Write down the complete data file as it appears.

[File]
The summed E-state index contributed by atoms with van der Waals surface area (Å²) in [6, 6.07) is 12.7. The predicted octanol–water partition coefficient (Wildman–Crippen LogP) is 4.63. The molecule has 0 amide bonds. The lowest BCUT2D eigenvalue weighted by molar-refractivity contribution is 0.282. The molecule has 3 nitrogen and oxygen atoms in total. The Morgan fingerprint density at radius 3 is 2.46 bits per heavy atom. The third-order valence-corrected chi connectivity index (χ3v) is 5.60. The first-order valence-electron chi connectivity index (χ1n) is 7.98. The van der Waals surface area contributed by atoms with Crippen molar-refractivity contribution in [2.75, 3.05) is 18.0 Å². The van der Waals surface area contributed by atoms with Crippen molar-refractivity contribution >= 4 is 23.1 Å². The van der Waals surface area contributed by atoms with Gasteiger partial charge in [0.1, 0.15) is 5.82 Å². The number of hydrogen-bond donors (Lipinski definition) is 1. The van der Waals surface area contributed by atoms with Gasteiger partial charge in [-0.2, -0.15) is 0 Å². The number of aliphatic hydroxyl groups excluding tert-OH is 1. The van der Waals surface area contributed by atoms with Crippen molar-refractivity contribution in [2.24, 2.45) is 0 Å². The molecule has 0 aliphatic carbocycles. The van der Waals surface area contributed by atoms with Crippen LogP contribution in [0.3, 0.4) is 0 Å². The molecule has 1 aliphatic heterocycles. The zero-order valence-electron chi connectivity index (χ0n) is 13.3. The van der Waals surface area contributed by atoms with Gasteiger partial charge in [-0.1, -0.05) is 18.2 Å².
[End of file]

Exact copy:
The summed E-state index contributed by atoms with van der Waals surface area (Å²) in [6, 6.07) is 12.7. The predicted octanol–water partition coefficient (Wildman–Crippen LogP) is 4.63. The molecule has 0 amide bonds. The lowest BCUT2D eigenvalue weighted by molar-refractivity contribution is 0.282. The molecule has 3 nitrogen and oxygen atoms in total. The Morgan fingerprint density at radius 3 is 2.46 bits per heavy atom. The third-order valence-corrected chi connectivity index (χ3v) is 5.60. The first-order valence-electron chi connectivity index (χ1n) is 7.98. The van der Waals surface area contributed by atoms with Crippen molar-refractivity contribution in [2.75, 3.05) is 18.0 Å². The van der Waals surface area contributed by atoms with Crippen molar-refractivity contribution >= 4 is 23.1 Å². The van der Waals surface area contributed by atoms with Gasteiger partial charge in [0.1, 0.15) is 5.82 Å². The number of hydrogen-bond donors (Lipinski definition) is 1. The van der Waals surface area contributed by atoms with Gasteiger partial charge in [-0.2, -0.15) is 0 Å². The number of aliphatic hydroxyl groups excluding tert-OH is 1. The van der Waals surface area contributed by atoms with Crippen molar-refractivity contribution in [2.24, 2.45) is 0 Å². The molecule has 0 aliphatic carbocycles. The van der Waals surface area contributed by atoms with Crippen LogP contribution in [0.3, 0.4) is 0 Å². The molecule has 1 aliphatic heterocycles. The zero-order valence-electron chi connectivity index (χ0n) is 13.3. The van der Waals surface area contributed by atoms with Gasteiger partial charge in [-0.1, -0.05) is 18.2 Å².